Fraud is most often initially detected because someone saw something and said something. When someone blows the whistle, it’s usually not because he harbors a grudge or seeks revenge, but rather because he’s seen something that isn’t right and feels morally compelled to let someone else know. Because many people fear retaliation or penalization if they report suspicious activity, it’s crucial for hotel management to respond to every whistleblower. Here are three tips to consider when an employee raises a concern.
Promptly and thoroughly investigate the complaint.
Take every concern seriously, and quickly and thoroughly investigate the charge—even if it seems unfounded. Engage with a third-party investigator if the allegations are serious and to ensure impartiality in conducting the investigation.
Protect the whistleblower from retaliation.
Leadership must operate under the assumption that the tip was made in good faith and reassure the whistleblower he or she has not jeopardized their job by reporting or cooperating with an investigation.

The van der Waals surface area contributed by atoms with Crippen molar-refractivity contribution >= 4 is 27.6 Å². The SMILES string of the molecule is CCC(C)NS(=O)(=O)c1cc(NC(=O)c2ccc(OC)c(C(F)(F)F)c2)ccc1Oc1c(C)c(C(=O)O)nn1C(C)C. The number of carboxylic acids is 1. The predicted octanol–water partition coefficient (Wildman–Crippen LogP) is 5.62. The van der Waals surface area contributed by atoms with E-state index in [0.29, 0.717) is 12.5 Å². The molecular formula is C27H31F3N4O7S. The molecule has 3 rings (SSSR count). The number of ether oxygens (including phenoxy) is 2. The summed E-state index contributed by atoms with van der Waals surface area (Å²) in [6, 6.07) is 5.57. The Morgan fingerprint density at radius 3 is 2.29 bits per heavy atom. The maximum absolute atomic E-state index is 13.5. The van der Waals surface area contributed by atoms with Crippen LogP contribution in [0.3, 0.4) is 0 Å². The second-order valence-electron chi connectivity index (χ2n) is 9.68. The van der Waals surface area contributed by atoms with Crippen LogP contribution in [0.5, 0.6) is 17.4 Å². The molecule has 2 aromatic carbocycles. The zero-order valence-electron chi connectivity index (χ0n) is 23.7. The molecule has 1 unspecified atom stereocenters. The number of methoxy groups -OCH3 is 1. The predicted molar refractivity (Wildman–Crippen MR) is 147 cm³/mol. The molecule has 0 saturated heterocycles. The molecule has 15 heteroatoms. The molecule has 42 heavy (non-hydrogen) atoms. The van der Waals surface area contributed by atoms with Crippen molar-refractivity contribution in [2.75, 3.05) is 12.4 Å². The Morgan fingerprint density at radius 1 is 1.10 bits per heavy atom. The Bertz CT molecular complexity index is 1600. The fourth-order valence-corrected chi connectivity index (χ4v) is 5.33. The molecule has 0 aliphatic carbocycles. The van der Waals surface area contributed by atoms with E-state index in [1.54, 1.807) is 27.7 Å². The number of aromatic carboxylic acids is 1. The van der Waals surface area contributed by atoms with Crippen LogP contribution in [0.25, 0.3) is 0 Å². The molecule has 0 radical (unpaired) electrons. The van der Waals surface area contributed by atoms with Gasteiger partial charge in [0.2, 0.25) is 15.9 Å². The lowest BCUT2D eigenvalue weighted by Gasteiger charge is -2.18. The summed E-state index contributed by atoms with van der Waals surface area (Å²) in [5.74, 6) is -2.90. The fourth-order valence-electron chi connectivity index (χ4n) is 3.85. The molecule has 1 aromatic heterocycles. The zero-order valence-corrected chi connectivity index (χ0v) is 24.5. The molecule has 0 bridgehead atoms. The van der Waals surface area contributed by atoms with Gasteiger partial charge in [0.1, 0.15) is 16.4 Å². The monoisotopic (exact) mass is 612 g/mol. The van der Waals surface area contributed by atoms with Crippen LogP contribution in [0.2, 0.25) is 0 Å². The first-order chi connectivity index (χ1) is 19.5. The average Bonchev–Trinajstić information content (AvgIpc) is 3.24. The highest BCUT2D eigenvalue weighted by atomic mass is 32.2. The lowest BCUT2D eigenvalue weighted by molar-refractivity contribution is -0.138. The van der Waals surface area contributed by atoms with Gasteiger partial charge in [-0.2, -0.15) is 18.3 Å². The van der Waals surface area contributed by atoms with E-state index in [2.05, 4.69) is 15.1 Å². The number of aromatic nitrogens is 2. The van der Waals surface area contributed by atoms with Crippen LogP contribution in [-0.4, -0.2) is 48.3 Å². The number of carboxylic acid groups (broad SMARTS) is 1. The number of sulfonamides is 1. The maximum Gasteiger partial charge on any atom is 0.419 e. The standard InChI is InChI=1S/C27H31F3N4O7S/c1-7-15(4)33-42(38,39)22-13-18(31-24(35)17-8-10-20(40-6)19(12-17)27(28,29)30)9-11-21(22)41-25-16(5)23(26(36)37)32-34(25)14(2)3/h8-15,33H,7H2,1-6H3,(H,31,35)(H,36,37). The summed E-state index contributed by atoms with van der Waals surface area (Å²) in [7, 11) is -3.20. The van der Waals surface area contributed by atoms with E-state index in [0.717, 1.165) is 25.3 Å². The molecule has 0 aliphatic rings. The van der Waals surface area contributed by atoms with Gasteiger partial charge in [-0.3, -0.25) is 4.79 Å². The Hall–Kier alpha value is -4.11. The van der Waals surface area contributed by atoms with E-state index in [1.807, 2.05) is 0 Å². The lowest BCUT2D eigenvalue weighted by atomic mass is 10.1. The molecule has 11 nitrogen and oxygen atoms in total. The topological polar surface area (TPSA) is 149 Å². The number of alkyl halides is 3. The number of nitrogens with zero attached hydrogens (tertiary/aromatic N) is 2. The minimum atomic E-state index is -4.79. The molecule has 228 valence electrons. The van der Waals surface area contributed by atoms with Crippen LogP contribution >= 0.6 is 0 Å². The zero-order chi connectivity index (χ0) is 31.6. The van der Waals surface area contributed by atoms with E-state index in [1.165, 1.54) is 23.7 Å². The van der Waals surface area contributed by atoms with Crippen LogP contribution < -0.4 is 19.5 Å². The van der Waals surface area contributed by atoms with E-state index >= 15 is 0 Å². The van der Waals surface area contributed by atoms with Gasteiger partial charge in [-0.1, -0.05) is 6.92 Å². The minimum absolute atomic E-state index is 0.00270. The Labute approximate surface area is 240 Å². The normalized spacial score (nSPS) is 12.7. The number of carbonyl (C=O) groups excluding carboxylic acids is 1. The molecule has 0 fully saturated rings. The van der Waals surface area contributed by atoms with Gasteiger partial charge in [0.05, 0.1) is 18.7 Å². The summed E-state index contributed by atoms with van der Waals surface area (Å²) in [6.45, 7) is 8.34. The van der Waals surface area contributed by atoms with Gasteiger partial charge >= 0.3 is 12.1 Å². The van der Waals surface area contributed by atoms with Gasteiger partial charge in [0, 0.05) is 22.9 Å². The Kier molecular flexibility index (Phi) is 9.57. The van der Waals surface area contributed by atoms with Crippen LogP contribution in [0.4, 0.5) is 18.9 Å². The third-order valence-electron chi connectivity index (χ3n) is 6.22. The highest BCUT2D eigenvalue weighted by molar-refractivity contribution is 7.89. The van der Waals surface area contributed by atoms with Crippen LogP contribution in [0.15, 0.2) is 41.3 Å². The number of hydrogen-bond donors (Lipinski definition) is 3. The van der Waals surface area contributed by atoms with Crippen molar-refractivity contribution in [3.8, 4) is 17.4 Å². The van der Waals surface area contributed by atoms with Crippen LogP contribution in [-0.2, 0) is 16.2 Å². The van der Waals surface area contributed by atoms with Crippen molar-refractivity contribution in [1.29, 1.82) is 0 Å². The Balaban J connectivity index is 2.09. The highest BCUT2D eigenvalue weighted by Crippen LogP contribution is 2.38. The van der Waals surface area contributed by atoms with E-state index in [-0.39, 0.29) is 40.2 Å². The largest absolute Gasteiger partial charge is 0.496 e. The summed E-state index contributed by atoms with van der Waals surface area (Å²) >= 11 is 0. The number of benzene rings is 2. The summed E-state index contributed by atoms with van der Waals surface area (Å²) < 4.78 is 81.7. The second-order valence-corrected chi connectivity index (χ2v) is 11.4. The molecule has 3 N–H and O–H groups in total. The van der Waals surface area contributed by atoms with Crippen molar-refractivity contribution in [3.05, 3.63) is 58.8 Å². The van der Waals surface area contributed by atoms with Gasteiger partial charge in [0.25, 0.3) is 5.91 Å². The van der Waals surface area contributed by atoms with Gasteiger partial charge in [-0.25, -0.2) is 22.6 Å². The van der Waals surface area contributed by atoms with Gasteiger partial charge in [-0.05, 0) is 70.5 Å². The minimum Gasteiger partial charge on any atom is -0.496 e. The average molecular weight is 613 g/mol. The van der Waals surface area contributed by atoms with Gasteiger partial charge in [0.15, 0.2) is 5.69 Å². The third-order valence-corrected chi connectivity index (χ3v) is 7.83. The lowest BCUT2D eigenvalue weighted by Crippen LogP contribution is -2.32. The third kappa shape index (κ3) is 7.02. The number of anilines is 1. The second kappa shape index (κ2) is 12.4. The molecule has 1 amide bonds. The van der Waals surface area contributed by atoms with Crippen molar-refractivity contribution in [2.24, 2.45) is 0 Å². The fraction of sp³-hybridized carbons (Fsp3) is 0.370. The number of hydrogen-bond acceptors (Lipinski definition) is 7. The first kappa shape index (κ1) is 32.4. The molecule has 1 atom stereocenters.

Follow through and follow up.
Keep the tipster apprised of the status of the investigation as well as any findings. Specific confidential information may not be appropriate to divulge, but it is entirely appropriate to share the steps the company is taking to address the whistleblower’s concerns.
Responding to a whistleblower not only reduces the perception of retaliation, but it may also be the catalyst to enact critical changes in the hotel culture.